Denzel switched the topic to his spouse Pauletta. “My wife, you know, is the backbone of our family. And I’m wise enough to admit that … We’ve known each other too long, we’ve been through too much … And being a star and all of that, temptations all around, and I haven’t been perfect. I’ll be quite candid about that. We’ve gone through ups and downs and we’re still together. And we’re best friends.”

This self-revelation about his past — and his acceptance of the conjugal life as a serious contract between two consenting adults — smacks of the understanding Denzel has had not only about his own life’s purpose and his reliance on strong women, but of what he could bring to his onscreen portrayals.

Getting to the “Heart” of the Matter

Two minor efforts and one reasonably competent release comprised the next phase of Denzel Washington’s cinematic output.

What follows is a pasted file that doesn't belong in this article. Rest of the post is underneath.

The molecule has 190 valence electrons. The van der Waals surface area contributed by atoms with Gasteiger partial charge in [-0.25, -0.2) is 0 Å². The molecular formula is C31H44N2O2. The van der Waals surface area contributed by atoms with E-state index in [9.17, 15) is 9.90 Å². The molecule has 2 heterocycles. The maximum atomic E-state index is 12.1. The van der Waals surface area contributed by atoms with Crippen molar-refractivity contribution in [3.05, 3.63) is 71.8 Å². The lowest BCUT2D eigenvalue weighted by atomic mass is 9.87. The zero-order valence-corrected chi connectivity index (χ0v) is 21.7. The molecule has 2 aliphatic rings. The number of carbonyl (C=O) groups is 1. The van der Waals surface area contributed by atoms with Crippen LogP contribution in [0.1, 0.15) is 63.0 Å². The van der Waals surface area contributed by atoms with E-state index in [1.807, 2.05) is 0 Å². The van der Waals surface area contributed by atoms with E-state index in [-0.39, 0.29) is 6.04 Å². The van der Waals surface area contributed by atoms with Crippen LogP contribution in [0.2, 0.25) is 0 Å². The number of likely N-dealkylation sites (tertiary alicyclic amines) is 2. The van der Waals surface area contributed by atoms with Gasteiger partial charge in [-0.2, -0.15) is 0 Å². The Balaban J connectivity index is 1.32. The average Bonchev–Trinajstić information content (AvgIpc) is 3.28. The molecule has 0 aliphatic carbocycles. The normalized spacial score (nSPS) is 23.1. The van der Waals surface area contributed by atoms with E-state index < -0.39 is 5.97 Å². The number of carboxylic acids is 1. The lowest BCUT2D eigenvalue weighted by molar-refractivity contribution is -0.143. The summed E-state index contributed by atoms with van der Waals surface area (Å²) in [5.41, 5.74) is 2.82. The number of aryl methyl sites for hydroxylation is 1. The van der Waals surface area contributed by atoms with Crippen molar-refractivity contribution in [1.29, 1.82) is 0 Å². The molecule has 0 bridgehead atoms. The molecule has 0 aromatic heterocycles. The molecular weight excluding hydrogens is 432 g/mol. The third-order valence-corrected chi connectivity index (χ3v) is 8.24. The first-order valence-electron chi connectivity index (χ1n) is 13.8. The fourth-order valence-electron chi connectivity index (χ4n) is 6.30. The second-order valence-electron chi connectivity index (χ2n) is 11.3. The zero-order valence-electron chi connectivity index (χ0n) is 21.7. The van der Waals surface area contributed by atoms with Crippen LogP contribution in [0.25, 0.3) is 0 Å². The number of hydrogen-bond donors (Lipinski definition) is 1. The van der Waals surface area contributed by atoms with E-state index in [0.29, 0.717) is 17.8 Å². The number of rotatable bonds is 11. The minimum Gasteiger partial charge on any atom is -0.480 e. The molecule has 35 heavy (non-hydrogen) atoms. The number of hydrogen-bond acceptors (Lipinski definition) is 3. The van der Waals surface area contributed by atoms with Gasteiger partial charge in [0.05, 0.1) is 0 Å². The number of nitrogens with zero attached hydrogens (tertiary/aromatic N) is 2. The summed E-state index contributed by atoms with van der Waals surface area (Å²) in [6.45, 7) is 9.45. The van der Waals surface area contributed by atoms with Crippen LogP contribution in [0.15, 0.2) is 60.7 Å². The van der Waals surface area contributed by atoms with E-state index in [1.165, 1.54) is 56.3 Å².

Advertising poster for ‘Heart Condition’ (1990)

The first film, titled Heart Condition, a drama-fantasy-comedy-police thriller, was released in February 1990 to mixed (code word for “middling”) reviews and less-than-decent box office returns. Starring the versatile English actor Bob Hoskins (Who Framed Roger Rabbit?, Brazil, Hook) as police officer Jack Moony, the dashing Denzel as ambulance-chasing lawyer Napoleon Stone, Chloe Webb as the hooker with a heart of gold Crystal Gerrity, Roger E. Mosley as Captain Wendt, and Ja’net Dubois as Stone’s mother, the film has a reputation for having been a “career killer.” Surprisingly, neither Hoskins nor Denzel suffered any lasting repercussions because of it.

In Roger Ebert’s review, the late movie critic blasted the picture for being “all over the map,” one that “tries to be all things to all people” with multiple points of view, subplots galore, major and minor mishaps (including but not limited to endless car chases, shootouts, mistaken identities, etc.), and an over-abundance of double entendres and dumb sight gags, some in excruciatingly poor taste. And we thought Carbon Copy was bad! This flick tops even that early entry in the “comedy without substance” category.